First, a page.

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Hoffmann, R. A wiki for the life sciences where authorship matters. Nature Genetics (2008)

Management of Epstein-Barr virus infections.

Both oral and intravenous acyclovir administration for seven days in the early stages of infectious mononucleosis caused an inhibition of oropharyngeal Epstein-Barr virus (EBV) replication. Minimal effect on clinical symptoms was observed. Development of normal cellular and humoral EBV-specific immunity was seen in all patients. The combination of intravenous acyclovir and prednisolone treatment for 10 days in 11 patients with fulminant mononucleosis caused transient cessation of virus shedding in all patients. A dramatic clinical effect on pharyngeal symptoms and on fever was seen in nine of 11 patients within 72 hours. Treatment with chemotherapy or irradiation is recommended in EBV-associated B cell lymphomas seen in immunosuppressed, transplanted, and human immunodeficiency virus-I seropositive patients. No effect of acyclovir has been reported, but such therapy may be considered in the early stage when EBV induces a polyclonal B cell activation. Acyclovir treatment is effective in the EBV-genome positive hairy leukoplakia in human immunodeficiency virus-seropositive patients. No effect of antiviral therapy has been reported in the X-linked lymphoproliferative syndrome. Prophylactic use of immunoglobulin or acyclovir has been suggested in susceptible children.[1]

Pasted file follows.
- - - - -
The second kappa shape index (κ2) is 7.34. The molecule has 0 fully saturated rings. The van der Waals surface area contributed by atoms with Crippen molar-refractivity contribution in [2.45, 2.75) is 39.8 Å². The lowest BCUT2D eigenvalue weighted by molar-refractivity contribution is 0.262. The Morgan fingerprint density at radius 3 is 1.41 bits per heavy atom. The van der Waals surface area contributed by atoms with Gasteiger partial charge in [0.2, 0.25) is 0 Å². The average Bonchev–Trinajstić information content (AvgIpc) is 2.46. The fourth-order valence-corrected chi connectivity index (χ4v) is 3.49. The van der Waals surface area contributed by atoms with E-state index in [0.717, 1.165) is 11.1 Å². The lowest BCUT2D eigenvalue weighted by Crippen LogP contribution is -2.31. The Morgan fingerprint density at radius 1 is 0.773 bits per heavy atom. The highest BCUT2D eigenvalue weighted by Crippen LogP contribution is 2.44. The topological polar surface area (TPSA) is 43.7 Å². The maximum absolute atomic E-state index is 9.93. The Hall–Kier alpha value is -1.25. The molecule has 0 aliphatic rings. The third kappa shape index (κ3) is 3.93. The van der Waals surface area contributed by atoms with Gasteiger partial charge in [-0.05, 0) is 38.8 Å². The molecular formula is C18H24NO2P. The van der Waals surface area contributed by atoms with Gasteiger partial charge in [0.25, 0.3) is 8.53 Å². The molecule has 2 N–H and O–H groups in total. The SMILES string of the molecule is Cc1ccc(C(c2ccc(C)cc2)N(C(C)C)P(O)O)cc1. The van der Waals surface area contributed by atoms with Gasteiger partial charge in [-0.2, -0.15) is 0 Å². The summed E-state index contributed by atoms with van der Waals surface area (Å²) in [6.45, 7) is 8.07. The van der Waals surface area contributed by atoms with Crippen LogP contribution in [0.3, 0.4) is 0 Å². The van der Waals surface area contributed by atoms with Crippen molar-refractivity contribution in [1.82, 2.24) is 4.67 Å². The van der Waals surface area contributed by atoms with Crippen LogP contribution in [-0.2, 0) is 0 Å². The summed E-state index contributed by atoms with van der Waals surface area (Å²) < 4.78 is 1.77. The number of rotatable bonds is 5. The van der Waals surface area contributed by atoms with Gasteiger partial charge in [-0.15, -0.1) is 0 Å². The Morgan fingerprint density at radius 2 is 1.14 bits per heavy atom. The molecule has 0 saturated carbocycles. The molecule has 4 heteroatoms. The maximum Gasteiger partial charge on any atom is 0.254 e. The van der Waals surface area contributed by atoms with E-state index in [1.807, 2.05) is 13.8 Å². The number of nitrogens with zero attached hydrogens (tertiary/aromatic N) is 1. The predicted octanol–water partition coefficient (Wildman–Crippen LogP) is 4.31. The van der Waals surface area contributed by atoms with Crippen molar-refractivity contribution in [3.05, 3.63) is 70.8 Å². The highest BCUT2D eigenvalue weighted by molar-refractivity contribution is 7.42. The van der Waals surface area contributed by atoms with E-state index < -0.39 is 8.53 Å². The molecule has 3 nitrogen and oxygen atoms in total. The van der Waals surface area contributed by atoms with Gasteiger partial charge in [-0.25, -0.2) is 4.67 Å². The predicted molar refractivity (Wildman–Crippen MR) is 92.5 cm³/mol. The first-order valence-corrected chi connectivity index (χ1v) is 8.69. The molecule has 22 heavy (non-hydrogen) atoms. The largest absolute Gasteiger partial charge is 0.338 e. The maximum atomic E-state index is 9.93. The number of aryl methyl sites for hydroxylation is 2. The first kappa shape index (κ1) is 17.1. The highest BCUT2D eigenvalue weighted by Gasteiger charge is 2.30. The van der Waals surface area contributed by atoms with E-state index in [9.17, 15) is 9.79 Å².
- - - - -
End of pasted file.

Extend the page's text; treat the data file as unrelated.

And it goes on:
1. Management of Epstein-Barr virus infections. Andersson, J., Ernberg, I. Am. J. Med. (1988) [Pubmed]
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